The trail was taken up next day by a lone dog that passed that way. And then a wise bellwether sheep pursued the trail o'er vale and steep, and drew the flock behind him, too, as good bellwethers always do.
And from that day, o'er hill and glade, through those old woods a path was made. And many men wound in and out, and dodged and turned and bent about, and uttered words of righteous wrath because 'twas such a crooked path. But still they followed (do not laugh) the first migrations of that calf, who through this winding woodway stalked – because he wobbled when he walked.
This forest path became a lane that bent and turned and turned again. This crooked lane became a road, where many a poor horse with his load toiled on beneath the burning sun, and traveled some three miles in one. And thus a century and a half they trod the footsteps of that calf.
The years passed on in swiftness fleet. The road became a street; and this, before men were aware, a city's crowded thoroughfare. And soon the central street was this of a renowned metropolis. And men two centuries and a half trod in the footsteps of that calf. Each day a hundred thousand rout followed this zigzag calf about, and over his crooked journey went the traffic of a continent.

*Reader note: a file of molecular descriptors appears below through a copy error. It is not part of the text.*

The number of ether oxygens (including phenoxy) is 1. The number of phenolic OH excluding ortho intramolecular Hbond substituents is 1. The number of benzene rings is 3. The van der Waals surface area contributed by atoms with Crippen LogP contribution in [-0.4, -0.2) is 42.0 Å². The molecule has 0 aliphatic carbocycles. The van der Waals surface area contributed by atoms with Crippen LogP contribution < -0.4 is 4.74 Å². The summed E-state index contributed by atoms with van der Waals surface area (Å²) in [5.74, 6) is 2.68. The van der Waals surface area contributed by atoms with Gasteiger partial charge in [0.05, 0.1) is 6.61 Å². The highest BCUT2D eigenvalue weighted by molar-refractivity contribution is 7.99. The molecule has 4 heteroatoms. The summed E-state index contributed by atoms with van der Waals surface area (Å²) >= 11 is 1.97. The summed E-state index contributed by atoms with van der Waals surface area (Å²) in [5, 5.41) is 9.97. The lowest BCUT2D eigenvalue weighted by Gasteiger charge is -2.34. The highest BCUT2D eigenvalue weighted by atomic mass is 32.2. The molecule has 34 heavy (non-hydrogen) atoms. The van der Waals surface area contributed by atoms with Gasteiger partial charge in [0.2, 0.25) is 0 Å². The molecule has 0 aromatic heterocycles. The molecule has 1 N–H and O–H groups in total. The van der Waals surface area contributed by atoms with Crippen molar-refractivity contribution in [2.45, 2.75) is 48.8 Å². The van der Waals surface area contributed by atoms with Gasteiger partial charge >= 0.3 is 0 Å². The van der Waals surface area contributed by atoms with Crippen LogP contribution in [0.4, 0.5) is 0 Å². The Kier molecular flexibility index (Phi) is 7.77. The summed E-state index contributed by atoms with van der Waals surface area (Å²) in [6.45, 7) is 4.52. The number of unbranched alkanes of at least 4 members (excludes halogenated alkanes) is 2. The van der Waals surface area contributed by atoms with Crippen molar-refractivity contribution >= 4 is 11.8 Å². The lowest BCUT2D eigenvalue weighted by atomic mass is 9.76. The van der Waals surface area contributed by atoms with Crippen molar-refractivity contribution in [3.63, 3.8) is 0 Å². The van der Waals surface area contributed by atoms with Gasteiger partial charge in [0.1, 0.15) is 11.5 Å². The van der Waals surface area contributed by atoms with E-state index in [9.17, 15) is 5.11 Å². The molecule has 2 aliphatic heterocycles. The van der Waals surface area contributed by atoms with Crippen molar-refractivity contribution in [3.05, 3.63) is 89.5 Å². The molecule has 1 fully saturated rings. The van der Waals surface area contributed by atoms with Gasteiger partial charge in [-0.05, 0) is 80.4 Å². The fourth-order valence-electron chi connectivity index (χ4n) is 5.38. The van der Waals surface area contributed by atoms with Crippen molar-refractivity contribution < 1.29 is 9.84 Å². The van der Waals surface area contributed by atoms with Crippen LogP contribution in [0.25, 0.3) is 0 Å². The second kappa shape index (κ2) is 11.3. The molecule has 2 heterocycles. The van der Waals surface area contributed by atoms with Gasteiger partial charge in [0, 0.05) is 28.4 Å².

A hundred thousand men were led by one calf, near three centuries dead. They followed still his crooked way, and lost one hundred years a day. For thus such reverence is lent to well-established precedent.
A moral lesson this might teach were I given to preach, for we are prone to go it blind along the calf-paths of the mind, and work away from sun to sun to do what others have done. We follow in the beaten track, and out and in, forth and back, and still our dubious course pursue, to keep the path that others do.
We keep the path a sacred groove, along which all their lives they move. But how the wise old woods to laugh, who saw the first primeval calf. Ah, many things this tale might teach – but I am not given to preach!
Reprinted from Grace Drops, Volume II (2004).